Event Rules and Description
Mini-Toobers and
Model Lending Library
Protein Model Building Demonstration
MOM Feature
Influenza Neuraminidase
MOM Feature
Training Workshops at Rutgers
Model Building Quick Hints
NJ Science Olympiad
Other Resources
Past Results and Rubrics
Contact the RCSB PDB

Model Building Quick Hints

Beginner? This video demonstrates how to build a toober model -- great practice for the prebuild and onsite builds at the Olympiad.

Not sure what a PDB file is? This great video illustrates the connection between the PDB file and the 3D model.


Using a molecular graphics viewer (like this enhanced version of Jmol), you should be able to find which amino acid marks the start and which marks the end of each element. Then you can note where these amino acids are on your toober.

  • Be careful with the end caps --
    • Blue End Cap indicates the N-terminal end (ends with an amino acid with a free amine group (-NH2)). This is where your model begins.
    • Red End Cap indicates the C-terminal end (ends with a free carboxyl group (-COOH)). This is where your model ends.
  • The toober represents the backbone of the protein; you'll want to show the beta sheets and alpha helices.
    • It helps to have something to wrap the toober around to make the helices -- try taping 3 pencils together to get the right width.
    • Which direction should the helices go in?
    • Beta sheets can be difficult to show--you can make little "bumps" in the toober. It's also a good idea to mark it somehow, and to explain that marking in your abstract.
  • The scale used should be 2 cm = 1 amino acid
  • Out of the amino acids, which ones are involved in the function of the protein? What is the protein's "story"?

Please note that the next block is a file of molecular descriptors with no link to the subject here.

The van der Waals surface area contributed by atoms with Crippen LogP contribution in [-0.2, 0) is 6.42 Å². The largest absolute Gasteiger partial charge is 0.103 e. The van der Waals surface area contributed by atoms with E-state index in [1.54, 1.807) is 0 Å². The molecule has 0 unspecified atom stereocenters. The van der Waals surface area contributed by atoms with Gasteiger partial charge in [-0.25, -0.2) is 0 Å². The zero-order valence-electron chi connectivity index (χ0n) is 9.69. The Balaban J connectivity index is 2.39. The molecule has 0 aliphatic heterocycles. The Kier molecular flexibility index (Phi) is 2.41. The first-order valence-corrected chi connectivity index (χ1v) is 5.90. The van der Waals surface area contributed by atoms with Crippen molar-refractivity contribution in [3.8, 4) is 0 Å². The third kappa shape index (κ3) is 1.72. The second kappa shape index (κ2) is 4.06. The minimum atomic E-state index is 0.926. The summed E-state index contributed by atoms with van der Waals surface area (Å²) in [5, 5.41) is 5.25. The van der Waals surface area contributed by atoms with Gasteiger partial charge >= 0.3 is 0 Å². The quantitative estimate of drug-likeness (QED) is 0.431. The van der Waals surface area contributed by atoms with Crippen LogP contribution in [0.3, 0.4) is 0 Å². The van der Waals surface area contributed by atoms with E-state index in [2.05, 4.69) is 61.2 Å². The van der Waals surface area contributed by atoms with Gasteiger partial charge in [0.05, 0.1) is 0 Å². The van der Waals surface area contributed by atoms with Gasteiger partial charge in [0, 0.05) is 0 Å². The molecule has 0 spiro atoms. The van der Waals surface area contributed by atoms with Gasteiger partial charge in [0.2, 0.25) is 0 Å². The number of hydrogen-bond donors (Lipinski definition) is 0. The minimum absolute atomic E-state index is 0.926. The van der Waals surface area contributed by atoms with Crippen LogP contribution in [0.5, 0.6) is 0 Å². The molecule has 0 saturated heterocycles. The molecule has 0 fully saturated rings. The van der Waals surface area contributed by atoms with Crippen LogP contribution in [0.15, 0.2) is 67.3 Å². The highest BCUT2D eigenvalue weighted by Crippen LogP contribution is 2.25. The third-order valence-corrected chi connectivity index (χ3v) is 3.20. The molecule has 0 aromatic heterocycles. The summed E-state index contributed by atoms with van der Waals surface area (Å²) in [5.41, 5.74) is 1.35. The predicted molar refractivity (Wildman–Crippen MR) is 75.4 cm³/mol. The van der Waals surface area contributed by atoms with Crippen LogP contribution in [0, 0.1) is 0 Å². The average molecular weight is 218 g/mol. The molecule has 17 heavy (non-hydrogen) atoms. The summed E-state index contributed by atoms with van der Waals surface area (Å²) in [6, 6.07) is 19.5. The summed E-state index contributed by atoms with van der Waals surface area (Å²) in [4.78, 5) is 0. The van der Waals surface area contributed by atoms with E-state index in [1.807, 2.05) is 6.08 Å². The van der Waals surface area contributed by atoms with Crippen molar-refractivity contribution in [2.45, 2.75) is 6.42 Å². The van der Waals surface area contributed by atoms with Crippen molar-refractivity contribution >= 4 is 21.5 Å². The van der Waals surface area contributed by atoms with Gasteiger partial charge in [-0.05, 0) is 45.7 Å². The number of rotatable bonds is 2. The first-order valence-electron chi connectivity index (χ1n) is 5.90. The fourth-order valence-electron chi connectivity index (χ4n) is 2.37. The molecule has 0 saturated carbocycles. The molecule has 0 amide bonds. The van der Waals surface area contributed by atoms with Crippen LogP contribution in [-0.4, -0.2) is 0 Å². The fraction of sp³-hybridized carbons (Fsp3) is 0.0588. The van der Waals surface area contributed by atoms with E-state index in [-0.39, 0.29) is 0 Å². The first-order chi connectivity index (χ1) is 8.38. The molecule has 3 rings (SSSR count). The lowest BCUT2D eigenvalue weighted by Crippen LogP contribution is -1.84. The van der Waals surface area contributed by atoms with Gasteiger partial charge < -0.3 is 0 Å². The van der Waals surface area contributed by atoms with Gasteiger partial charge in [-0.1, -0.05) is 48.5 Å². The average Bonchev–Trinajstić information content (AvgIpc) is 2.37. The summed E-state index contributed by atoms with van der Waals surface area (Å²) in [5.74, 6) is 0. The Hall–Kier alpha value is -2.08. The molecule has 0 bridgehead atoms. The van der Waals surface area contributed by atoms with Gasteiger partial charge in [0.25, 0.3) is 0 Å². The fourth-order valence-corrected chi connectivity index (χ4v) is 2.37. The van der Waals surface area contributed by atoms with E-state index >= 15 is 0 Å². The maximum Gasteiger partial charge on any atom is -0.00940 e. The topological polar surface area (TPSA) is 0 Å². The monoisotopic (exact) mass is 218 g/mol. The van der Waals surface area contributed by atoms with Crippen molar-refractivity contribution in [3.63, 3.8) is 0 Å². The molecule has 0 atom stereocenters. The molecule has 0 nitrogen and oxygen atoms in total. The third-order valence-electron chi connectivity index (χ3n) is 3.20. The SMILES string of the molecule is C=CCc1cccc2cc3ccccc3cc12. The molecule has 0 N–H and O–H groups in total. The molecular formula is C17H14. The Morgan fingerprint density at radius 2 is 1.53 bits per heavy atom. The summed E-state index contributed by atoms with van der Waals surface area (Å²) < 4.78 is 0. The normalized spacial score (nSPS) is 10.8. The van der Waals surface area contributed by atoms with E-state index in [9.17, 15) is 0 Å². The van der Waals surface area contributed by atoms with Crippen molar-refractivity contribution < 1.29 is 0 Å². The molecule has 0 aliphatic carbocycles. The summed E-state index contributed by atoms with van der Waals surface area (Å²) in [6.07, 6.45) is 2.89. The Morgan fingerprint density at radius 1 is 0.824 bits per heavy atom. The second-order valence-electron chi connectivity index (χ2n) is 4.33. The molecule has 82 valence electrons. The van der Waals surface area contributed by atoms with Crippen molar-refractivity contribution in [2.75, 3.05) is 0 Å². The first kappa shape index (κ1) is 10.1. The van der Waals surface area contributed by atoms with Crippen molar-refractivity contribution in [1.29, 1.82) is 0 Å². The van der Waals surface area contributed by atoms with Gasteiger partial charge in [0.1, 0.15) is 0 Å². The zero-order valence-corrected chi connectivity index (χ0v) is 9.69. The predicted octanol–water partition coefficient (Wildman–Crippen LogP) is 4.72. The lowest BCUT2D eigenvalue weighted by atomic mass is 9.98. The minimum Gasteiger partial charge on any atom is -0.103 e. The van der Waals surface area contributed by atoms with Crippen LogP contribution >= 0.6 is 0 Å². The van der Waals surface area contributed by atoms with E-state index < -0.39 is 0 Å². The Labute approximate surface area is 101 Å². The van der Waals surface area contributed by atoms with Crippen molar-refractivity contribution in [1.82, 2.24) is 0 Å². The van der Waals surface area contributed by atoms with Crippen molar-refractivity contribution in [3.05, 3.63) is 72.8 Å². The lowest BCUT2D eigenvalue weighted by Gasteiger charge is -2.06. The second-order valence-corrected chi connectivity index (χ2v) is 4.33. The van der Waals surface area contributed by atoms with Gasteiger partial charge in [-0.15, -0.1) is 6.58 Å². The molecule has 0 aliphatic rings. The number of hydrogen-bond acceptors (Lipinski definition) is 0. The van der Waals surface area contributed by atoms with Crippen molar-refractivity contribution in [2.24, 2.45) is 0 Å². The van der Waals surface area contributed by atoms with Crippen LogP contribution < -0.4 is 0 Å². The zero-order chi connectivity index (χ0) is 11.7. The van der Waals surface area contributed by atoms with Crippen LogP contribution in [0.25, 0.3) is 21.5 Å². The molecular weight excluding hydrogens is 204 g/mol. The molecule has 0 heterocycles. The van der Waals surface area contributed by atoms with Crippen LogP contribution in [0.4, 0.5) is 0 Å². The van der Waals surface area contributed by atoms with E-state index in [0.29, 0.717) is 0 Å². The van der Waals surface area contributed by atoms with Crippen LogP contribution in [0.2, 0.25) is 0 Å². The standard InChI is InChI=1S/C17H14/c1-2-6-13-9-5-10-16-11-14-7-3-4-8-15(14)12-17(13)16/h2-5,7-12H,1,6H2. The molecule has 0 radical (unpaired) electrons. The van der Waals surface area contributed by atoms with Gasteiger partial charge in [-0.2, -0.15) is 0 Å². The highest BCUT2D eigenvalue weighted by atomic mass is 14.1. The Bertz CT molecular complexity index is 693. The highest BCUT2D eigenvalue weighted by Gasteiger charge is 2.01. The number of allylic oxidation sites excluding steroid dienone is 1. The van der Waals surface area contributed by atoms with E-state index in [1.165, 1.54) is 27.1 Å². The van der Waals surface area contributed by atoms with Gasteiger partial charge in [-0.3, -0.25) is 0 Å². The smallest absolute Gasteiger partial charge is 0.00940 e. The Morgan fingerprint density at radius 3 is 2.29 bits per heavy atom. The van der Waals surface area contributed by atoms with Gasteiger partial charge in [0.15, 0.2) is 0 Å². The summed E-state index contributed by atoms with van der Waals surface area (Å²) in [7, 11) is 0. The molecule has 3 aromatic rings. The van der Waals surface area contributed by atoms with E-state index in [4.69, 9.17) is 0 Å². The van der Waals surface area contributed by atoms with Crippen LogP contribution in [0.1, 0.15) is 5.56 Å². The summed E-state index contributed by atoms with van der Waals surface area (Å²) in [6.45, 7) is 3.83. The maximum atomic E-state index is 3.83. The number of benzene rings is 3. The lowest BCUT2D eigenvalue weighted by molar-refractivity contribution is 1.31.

• Which sections of the structure are on the same plane? Rotate the molecule in the viewer, and try to match your model with what you see on screen.
  • The Mini-Toober should be used to build the alpha carbon backbone. You are encouraged to represent other important parts of the protein with materials of your choosing to illustrate the significance of the structure to the function.
  • Review the resources available from this website
  • Be sure to bring your model to impound!!
You can modify your model to highlight some of the aspects of the protein that illustrate its function. In this example, the protein interacts with DNA, so the team added a simple DNA model.

Don't label every amino acid!


You should bring a brief abstract that describes your model (3 x 5 1/2" card). If you have marked any structural or functional details in your model, please describe it in your abstract.


You will use a version of Jmol similar to this.

You'll also be instructed to label a specific amino acid by placing a foam model onto your protein. For example, you'll be told to put Arg78 on the model. Know how to locate a particular residue in Jmol, and then find that location on your toober.


MSOE has an online Jmol tutorial at http://cbm.msoe.edu/stupro/so/Visualization.html.